Even when you aren’t particularly socially awkward it can still be hard to get out there and meet people. And you aren’t alone: there are even studies that prove that it’s more difficult to make meaningful connections with others as an adult! Some people may find it easier to walk into a room and make new friends than others, but I can promise you that most people get those nervous butterflies fluttering around their stomachs. Whether you are in a new city, school, or job, the idea of meeting new people can be a little daunting. But don’t despair: whether you’re an introvert, extrovert or somewhere in between, here are 8 ways to meet people and make new friends after high school (even when it’s scary AF).
How to Meet New People (even when it’s scary AF)
1. Learn to be comfortable alone
We often feel like we have to do things as a group in order for them to be fun, but in reality, that’s not always the case. I personally would rather go to an art gallery or museum alone. How many times have you blown off an event because you couldn’t find a friend to go with you? Try it out: it will do wonders for your confidence and you will more than likely meet other people who have the same interests as you.
2. Break the Ice With a Smile
Our phones often serve as a barrier between us and the outside world. It’s easy to look like you are completely engrossed in Instagram so that you don’t have to meet anyone’s eye. Try putting your phone in your pocket and walking into a room with a smile, even if it’s a nervous one. It will get your happy endorphins rushing AND make you look approachable. You probably won’t even have to make conversation with anyone because they will be drawn to you first. And I bet there will be quite a few others who will be so grateful to see a warm, smiling face.
3. Make Conversation
I don’t mean that you need to force conversation with others but think about all of the times that you can naturally start a conversation. Next time you pop into your regular coffee shop mention to the barista how much you love their playlists. Ask the cool-looking librarian about some good books on a subject you are interested in. Or how about sparking up a conversation with the person next to you in your yoga class? These are all places that you frequent on the regular and are potential goldmines for new friendships!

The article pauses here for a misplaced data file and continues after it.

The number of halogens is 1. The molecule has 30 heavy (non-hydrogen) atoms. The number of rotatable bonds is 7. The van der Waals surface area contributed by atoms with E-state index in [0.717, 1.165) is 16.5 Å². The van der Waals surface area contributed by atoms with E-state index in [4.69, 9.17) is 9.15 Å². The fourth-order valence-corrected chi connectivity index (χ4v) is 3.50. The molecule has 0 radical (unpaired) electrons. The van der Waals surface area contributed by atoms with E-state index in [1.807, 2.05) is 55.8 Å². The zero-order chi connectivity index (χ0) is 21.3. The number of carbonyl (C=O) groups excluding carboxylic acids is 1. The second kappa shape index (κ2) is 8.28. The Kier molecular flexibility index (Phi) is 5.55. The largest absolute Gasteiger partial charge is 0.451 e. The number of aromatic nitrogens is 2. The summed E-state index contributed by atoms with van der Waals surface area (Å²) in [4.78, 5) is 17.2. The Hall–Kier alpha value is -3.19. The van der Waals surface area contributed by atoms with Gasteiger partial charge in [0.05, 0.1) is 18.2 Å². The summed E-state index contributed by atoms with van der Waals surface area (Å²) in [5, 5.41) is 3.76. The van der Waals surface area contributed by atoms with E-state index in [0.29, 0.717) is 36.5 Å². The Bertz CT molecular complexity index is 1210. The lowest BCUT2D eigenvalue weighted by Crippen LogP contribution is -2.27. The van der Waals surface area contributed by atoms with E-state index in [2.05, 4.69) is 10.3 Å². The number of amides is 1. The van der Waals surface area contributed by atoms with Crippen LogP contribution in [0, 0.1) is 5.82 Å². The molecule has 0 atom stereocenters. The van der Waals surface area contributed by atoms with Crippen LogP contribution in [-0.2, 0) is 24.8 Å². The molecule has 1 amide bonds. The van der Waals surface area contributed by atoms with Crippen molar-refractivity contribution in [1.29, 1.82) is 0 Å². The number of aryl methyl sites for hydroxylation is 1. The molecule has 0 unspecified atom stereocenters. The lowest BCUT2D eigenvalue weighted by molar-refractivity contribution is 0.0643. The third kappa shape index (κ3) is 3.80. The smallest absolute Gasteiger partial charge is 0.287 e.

4. Be Yourself
The best person you can be is yourself. If you are shy don’t try to cover it up, it will just cause you more anxiety. Don’t push yourself too hard, and remember not to worry about what others think. Most of the time they are too wrapped up in worrying about what others think of them anyway!
5. Volunteer Somewhere
When I first moved to the U.S. I didn’t know anyone. While I started to make some friends at work I wanted to broaden my horizons a little so I volunteered at a soup kitchen. Ten years on and I am still friends with people I met there! Check out different volunteer opportunities in your area and sign up for something that you would enjoy. It’s a win-win: you are giving back AND forging relationships with people who think like you!
6. Join a class
Is there something that you have always wanted to try but never dared to? Now is your chance! Learn how to cook awesome vegan meals, to swing dance or even a new language. You can bond with others over a failed dish or a mispronounced word, and it will feel completely effortless.
7. Use Social Media
Most of us have no issue spending time chatting with others via our different social media channels, but how often do we use social media for IRL meetups? Check your Facebook events and see what’s going on in your area and if anyone you know is doing something that sounds like fun. You might just be surprised at all of the different outings you have been missing out on. Bring some of those vegan cupcakes you baked at your class to an acquaintance’s birthday bash – I bet at least half of the attendees are in the same situation as you! You can also create your own meet up around a show or art gallery opening you are already going to.
8. One Step At a Time
It’s totally understandable if you don’t want to throw yourself into speed dating or bar-hopping with people you barely know. Start out by going to places where you feel comfortable, a local coffee shop, or museum, and go from there. And remember: you are there to have fun and make new friends. If you end up feeling out of place or just not interested no one will get mad if you leave!
Believe me, it’s not easy to put yourself out there, and there are times when it might feel like you aren’t getting anywhere. But trust me, I met some of my closest friends by daring myself to go to poetry readings alone, and by making sure I didn’t miss happy hour mixers that were organized by people at work. And remember: healthy friendships are important!